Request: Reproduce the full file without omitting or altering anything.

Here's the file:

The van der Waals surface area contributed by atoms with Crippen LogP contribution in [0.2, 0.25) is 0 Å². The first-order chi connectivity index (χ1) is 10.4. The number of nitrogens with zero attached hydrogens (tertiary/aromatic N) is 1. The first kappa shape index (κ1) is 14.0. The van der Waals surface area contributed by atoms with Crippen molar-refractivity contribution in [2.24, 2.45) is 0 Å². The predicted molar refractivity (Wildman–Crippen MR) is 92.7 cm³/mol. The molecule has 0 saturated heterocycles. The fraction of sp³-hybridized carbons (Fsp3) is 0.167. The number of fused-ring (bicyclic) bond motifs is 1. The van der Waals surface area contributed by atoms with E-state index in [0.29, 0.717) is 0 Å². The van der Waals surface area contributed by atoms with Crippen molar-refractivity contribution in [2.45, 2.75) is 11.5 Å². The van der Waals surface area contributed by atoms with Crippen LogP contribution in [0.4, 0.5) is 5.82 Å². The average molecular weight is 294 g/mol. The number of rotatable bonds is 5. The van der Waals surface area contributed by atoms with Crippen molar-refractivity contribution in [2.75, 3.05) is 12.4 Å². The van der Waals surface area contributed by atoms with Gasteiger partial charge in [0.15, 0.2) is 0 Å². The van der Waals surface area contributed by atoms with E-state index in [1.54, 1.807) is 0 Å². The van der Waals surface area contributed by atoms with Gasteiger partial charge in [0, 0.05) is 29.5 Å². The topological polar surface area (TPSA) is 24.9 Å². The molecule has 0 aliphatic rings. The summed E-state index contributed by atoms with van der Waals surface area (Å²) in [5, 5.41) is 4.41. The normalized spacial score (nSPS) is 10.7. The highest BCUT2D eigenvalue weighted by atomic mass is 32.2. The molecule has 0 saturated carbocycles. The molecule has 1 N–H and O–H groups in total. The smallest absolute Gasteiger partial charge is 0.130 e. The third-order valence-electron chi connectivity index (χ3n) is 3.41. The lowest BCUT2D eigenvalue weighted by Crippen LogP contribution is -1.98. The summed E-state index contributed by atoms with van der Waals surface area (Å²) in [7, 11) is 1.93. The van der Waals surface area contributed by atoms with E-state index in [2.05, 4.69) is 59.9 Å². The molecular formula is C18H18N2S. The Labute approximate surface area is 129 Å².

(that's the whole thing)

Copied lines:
The van der Waals surface area contributed by atoms with Crippen LogP contribution in [0.2, 0.25) is 0 Å². The first-order chi connectivity index (χ1) is 10.4. The number of nitrogens with zero attached hydrogens (tertiary/aromatic N) is 1. The first kappa shape index (κ1) is 14.0. The van der Waals surface area contributed by atoms with Crippen molar-refractivity contribution in [2.24, 2.45) is 0 Å². The predicted molar refractivity (Wildman–Crippen MR) is 92.7 cm³/mol. The molecule has 0 saturated heterocycles. The fraction of sp³-hybridized carbons (Fsp3) is 0.167. The number of fused-ring (bicyclic) bond motifs is 1. The van der Waals surface area contributed by atoms with E-state index in [0.29, 0.717) is 0 Å². The van der Waals surface area contributed by atoms with Crippen molar-refractivity contribution in [2.45, 2.75) is 11.5 Å². The van der Waals surface area contributed by atoms with Crippen LogP contribution in [0.4, 0.5) is 5.82 Å². The average molecular weight is 294 g/mol. The number of rotatable bonds is 5. The van der Waals surface area contributed by atoms with Crippen molar-refractivity contribution in [2.75, 3.05) is 12.4 Å². The van der Waals surface area contributed by atoms with Gasteiger partial charge in [0.15, 0.2) is 0 Å². The van der Waals surface area contributed by atoms with E-state index in [1.54, 1.807) is 0 Å². The van der Waals surface area contributed by atoms with Gasteiger partial charge in [0, 0.05) is 29.5 Å². The topological polar surface area (TPSA) is 24.9 Å². The molecule has 0 aliphatic rings. The summed E-state index contributed by atoms with van der Waals surface area (Å²) in [5, 5.41) is 4.41. The normalized spacial score (nSPS) is 10.7. The highest BCUT2D eigenvalue weighted by atomic mass is 32.2. The molecule has 0 saturated carbocycles. The molecule has 1 N–H and O–H groups in total. The smallest absolute Gasteiger partial charge is 0.130 e. The third-order valence-electron chi connectivity index (χ3n) is 3.41. The lowest BCUT2D eigenvalue weighted by Crippen LogP contribution is -1.98. The summed E-state index contributed by atoms with van der Waals surface area (Å²) in [7, 11) is 1.93. The van der Waals surface area contributed by atoms with E-state index in [2.05, 4.69) is 59.9 Å². The molecular formula is C18H18N2S. The Labute approximate surface area is 129 Å².